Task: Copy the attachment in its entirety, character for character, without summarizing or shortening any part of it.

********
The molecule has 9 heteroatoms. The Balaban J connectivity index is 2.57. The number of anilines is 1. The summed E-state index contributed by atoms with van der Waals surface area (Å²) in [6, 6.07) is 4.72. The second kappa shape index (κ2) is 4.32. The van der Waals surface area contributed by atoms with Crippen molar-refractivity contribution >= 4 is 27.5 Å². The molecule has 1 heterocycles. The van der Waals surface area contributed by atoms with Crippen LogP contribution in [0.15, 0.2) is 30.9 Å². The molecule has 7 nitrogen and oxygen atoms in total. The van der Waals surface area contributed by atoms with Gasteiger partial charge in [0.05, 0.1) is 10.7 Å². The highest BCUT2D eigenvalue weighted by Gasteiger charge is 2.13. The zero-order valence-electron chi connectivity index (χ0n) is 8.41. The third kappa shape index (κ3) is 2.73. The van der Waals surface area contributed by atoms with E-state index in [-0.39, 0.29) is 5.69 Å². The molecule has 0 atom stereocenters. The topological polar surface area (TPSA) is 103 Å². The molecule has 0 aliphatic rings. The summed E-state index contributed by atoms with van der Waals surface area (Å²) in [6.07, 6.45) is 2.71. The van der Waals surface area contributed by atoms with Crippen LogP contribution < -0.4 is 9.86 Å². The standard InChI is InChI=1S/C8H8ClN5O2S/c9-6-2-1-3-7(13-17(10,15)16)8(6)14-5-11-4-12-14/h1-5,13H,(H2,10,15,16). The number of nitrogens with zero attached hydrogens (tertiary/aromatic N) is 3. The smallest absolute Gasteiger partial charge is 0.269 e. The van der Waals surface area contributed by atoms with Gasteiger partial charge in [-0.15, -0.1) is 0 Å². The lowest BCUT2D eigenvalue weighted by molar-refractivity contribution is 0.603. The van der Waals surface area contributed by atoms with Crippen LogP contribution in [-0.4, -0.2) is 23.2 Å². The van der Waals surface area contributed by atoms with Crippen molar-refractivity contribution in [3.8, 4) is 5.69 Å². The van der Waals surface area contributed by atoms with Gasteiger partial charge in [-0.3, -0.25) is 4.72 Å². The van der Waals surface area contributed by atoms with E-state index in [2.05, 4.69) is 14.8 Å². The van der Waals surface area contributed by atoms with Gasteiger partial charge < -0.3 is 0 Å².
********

The molecule has 9 heteroatoms. The Balaban J connectivity index is 2.57. The number of anilines is 1. The summed E-state index contributed by atoms with van der Waals surface area (Å²) in [6, 6.07) is 4.72. The second kappa shape index (κ2) is 4.32. The van der Waals surface area contributed by atoms with Crippen molar-refractivity contribution >= 4 is 27.5 Å². The molecule has 1 heterocycles. The van der Waals surface area contributed by atoms with Crippen LogP contribution in [0.15, 0.2) is 30.9 Å². The molecule has 7 nitrogen and oxygen atoms in total. The van der Waals surface area contributed by atoms with Gasteiger partial charge in [0.05, 0.1) is 10.7 Å². The highest BCUT2D eigenvalue weighted by Gasteiger charge is 2.13. The zero-order valence-electron chi connectivity index (χ0n) is 8.41. The third kappa shape index (κ3) is 2.73. The van der Waals surface area contributed by atoms with E-state index in [-0.39, 0.29) is 5.69 Å². The molecule has 0 atom stereocenters. The topological polar surface area (TPSA) is 103 Å². The molecule has 0 aliphatic rings. The summed E-state index contributed by atoms with van der Waals surface area (Å²) in [6.07, 6.45) is 2.71. The van der Waals surface area contributed by atoms with Crippen LogP contribution < -0.4 is 9.86 Å². The standard InChI is InChI=1S/C8H8ClN5O2S/c9-6-2-1-3-7(13-17(10,15)16)8(6)14-5-11-4-12-14/h1-5,13H,(H2,10,15,16). The number of nitrogens with zero attached hydrogens (tertiary/aromatic N) is 3. The smallest absolute Gasteiger partial charge is 0.269 e. The van der Waals surface area contributed by atoms with Gasteiger partial charge in [-0.15, -0.1) is 0 Å². The lowest BCUT2D eigenvalue weighted by molar-refractivity contribution is 0.603. The van der Waals surface area contributed by atoms with Crippen LogP contribution in [-0.4, -0.2) is 23.2 Å². The van der Waals surface area contributed by atoms with Crippen molar-refractivity contribution in [3.8, 4) is 5.69 Å². The van der Waals surface area contributed by atoms with Gasteiger partial charge in [-0.3, -0.25) is 4.72 Å². The van der Waals surface area contributed by atoms with E-state index in [2.05, 4.69) is 14.8 Å². The van der Waals surface area contributed by atoms with Gasteiger partial charge < -0.3 is 0 Å².